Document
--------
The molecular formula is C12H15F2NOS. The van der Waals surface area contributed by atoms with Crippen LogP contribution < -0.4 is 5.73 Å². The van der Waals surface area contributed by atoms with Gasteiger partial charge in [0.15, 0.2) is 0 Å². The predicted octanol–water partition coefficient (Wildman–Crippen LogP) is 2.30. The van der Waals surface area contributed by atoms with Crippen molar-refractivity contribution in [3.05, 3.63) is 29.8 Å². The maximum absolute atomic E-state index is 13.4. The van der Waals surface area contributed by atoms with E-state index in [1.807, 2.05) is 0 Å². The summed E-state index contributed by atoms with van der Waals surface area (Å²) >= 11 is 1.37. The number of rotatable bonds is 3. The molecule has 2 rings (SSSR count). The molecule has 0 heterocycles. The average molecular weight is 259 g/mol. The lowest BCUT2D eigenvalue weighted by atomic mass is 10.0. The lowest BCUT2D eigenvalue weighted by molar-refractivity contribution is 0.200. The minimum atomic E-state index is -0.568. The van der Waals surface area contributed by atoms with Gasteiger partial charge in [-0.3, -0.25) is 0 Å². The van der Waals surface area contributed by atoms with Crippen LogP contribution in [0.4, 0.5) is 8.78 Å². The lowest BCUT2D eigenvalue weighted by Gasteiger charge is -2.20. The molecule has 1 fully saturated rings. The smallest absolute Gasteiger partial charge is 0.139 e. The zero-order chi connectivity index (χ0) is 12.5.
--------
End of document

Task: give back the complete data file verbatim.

The molecular formula is C12H15F2NOS. The van der Waals surface area contributed by atoms with Crippen LogP contribution < -0.4 is 5.73 Å². The van der Waals surface area contributed by atoms with Gasteiger partial charge in [0.15, 0.2) is 0 Å². The predicted octanol–water partition coefficient (Wildman–Crippen LogP) is 2.30. The van der Waals surface area contributed by atoms with Crippen molar-refractivity contribution in [3.05, 3.63) is 29.8 Å². The maximum absolute atomic E-state index is 13.4. The van der Waals surface area contributed by atoms with E-state index in [1.807, 2.05) is 0 Å². The summed E-state index contributed by atoms with van der Waals surface area (Å²) >= 11 is 1.37. The number of rotatable bonds is 3. The molecule has 2 rings (SSSR count). The molecule has 0 heterocycles. The average molecular weight is 259 g/mol. The lowest BCUT2D eigenvalue weighted by atomic mass is 10.0. The lowest BCUT2D eigenvalue weighted by molar-refractivity contribution is 0.200. The minimum atomic E-state index is -0.568. The van der Waals surface area contributed by atoms with Gasteiger partial charge in [-0.3, -0.25) is 0 Å². The van der Waals surface area contributed by atoms with Crippen LogP contribution in [0.4, 0.5) is 8.78 Å². The lowest BCUT2D eigenvalue weighted by Gasteiger charge is -2.20. The molecule has 1 fully saturated rings. The smallest absolute Gasteiger partial charge is 0.139 e. The zero-order chi connectivity index (χ0) is 12.5.